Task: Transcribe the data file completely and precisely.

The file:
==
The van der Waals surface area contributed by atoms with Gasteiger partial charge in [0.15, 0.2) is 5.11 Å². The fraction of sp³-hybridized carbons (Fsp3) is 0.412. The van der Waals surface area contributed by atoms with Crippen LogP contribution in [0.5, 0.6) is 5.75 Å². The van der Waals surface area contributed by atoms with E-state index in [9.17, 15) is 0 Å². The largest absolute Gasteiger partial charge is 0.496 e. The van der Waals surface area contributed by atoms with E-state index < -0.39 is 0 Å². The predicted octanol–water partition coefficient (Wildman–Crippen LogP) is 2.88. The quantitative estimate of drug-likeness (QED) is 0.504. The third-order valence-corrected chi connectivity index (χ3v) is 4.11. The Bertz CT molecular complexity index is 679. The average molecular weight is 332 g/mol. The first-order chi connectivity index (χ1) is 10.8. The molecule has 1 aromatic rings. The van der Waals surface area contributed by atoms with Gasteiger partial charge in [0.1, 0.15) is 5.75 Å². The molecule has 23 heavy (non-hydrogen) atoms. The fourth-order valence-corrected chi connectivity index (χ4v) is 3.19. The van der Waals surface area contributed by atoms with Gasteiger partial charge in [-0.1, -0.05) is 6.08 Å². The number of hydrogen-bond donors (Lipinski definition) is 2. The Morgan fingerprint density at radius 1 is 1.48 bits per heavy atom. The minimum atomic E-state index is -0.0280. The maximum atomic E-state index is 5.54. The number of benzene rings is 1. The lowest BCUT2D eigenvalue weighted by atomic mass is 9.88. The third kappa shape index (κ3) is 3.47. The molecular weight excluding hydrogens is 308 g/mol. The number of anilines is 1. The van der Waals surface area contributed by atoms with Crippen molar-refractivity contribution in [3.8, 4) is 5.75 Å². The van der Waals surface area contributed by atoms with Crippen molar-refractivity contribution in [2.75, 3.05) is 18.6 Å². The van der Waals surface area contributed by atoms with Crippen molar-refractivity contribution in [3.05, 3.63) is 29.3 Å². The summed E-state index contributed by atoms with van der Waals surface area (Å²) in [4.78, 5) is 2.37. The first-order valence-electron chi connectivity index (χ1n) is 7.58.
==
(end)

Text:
The van der Waals surface area contributed by atoms with Gasteiger partial charge in [0.15, 0.2) is 5.11 Å². The fraction of sp³-hybridized carbons (Fsp3) is 0.412. The van der Waals surface area contributed by atoms with Crippen LogP contribution in [0.5, 0.6) is 5.75 Å². The van der Waals surface area contributed by atoms with E-state index in [9.17, 15) is 0 Å². The largest absolute Gasteiger partial charge is 0.496 e. The van der Waals surface area contributed by atoms with E-state index < -0.39 is 0 Å². The predicted octanol–water partition coefficient (Wildman–Crippen LogP) is 2.88. The quantitative estimate of drug-likeness (QED) is 0.504. The third-order valence-corrected chi connectivity index (χ3v) is 4.11. The Bertz CT molecular complexity index is 679. The average molecular weight is 332 g/mol. The first-order chi connectivity index (χ1) is 10.8. The molecule has 1 aromatic rings. The van der Waals surface area contributed by atoms with Gasteiger partial charge in [0.1, 0.15) is 5.75 Å². The molecule has 23 heavy (non-hydrogen) atoms. The fourth-order valence-corrected chi connectivity index (χ4v) is 3.19. The van der Waals surface area contributed by atoms with Gasteiger partial charge in [-0.1, -0.05) is 6.08 Å². The number of hydrogen-bond donors (Lipinski definition) is 2. The Morgan fingerprint density at radius 1 is 1.48 bits per heavy atom. The minimum atomic E-state index is -0.0280. The maximum atomic E-state index is 5.54. The number of benzene rings is 1. The lowest BCUT2D eigenvalue weighted by atomic mass is 9.88. The third kappa shape index (κ3) is 3.47. The molecular weight excluding hydrogens is 308 g/mol. The number of anilines is 1. The van der Waals surface area contributed by atoms with Crippen molar-refractivity contribution in [3.8, 4) is 5.75 Å². The van der Waals surface area contributed by atoms with Crippen molar-refractivity contribution in [2.75, 3.05) is 18.6 Å². The van der Waals surface area contributed by atoms with Crippen molar-refractivity contribution in [3.05, 3.63) is 29.3 Å². The summed E-state index contributed by atoms with van der Waals surface area (Å²) in [4.78, 5) is 2.37. The first-order valence-electron chi connectivity index (χ1n) is 7.58.